Dress code violation - Bald kid told to lose the hat

Filed under: Teens, Health & Safety: Babies, Medical Conditions, In The News, Day Care & Education, Special Needs


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The last thing most kids want to be is 'different'. From their clothes to their hairstyles, kids tend to copy one another in an effort to blend in and be part of the group. But for some kids, blending in is difficult. 13-year-old Dale Platts knows all about that. At the age of five months, he suffered a severe bout of bronchitis which not only sent him to the hospital, but also caused his immune system to begin attacking different parts of his body. He lost all of his hair as well as his toenails and fingernails - a condition known as alopecia universalis.

According to his parents, Dale was unconcerned about his lack of hair until he reached middle school and the bullying began. Tired of the taunts and name-calling, Dale began wearing a baseball cap at all times. Unfortunately, baseball caps are prohibited by the uniform dress code policy at Robert Pattinson School in the UK where Dale is enrolled.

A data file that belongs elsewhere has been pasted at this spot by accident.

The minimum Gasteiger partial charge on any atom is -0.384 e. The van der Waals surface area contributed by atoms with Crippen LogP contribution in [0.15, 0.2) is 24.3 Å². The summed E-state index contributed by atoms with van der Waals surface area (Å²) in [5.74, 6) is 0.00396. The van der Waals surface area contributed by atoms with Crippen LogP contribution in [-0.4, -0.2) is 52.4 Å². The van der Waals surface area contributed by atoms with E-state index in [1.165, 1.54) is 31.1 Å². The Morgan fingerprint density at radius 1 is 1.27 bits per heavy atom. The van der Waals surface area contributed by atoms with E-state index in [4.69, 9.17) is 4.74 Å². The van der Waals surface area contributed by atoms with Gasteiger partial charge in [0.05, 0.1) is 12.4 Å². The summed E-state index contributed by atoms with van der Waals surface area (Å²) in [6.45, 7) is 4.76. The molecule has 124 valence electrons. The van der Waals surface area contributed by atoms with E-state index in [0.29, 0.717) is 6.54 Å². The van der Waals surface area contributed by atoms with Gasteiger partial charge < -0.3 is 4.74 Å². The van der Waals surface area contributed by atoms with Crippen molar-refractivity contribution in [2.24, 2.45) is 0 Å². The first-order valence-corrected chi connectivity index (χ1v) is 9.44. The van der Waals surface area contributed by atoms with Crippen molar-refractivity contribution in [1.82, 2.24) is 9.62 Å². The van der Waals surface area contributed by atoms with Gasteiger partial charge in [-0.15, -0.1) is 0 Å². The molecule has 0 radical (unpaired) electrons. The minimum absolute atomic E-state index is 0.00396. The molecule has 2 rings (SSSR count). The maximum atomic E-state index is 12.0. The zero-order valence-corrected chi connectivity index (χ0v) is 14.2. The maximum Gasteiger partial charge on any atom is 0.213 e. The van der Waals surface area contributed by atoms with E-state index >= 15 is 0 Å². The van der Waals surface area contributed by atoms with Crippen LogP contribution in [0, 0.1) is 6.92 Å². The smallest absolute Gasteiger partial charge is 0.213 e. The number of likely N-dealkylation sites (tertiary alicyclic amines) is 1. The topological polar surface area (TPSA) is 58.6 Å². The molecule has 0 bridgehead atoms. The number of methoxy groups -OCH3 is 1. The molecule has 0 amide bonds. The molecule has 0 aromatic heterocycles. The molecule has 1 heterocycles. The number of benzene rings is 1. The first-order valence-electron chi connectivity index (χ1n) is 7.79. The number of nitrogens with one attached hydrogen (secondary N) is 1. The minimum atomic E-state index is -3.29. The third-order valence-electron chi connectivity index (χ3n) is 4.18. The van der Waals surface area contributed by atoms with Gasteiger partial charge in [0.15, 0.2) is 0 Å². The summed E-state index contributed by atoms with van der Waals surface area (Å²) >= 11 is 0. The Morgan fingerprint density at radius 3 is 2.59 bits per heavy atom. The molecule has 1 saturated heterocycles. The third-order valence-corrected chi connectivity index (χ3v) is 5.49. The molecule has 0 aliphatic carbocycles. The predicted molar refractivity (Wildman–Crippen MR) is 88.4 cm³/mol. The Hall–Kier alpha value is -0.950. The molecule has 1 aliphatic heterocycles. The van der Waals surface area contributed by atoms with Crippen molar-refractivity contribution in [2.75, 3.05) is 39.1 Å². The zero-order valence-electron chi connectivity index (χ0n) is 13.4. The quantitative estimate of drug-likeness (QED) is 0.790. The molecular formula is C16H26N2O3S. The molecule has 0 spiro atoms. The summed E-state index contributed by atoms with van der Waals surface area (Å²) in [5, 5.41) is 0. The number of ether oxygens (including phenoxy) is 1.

School officials ordered Dale to lose the hat or be moved out of the classroom and be taught in isolation. They did offer him an alternative to the baseball cap, but Dale says the woolen beanie they suggested causes eczema and headaches. Plus, because the beanie is brimless, it doesn't protect Dale's lashless eyes from the school's fluorescent lighting and dust.

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Rather than expose his bald head or wear the beanie, Dale showed up for the first day of school wearing his baseball cap. He was sent home and has yet to return to school. His mom, Kenina Platts, feels that school officials are being unreasonable. "It's really cruel. I'm outraged the school can be so short-sighted. He wears the hat for medical reasons - it's not a fashion statement. Dale has to suffer at the hands of child bullies. Now the school itself is pressurising him and bullying him. He is too ashamed to take it off. To say he would be taught in isolation is madness. It is like putting him in solitary confinement. It is punishing him for being bald."

I am usually a hardliner when it comes to school dress codes. But I think like everything else in the world, there should always be some room in the rules for the exercise of common sense. If, as the school spokesman says, there can be exceptions to the dress code for religious or medical reasons, I can't see why Dale should not be allowed to wear his hat.

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AdviceMama Says:
Start by teaching him that it is safe to do so.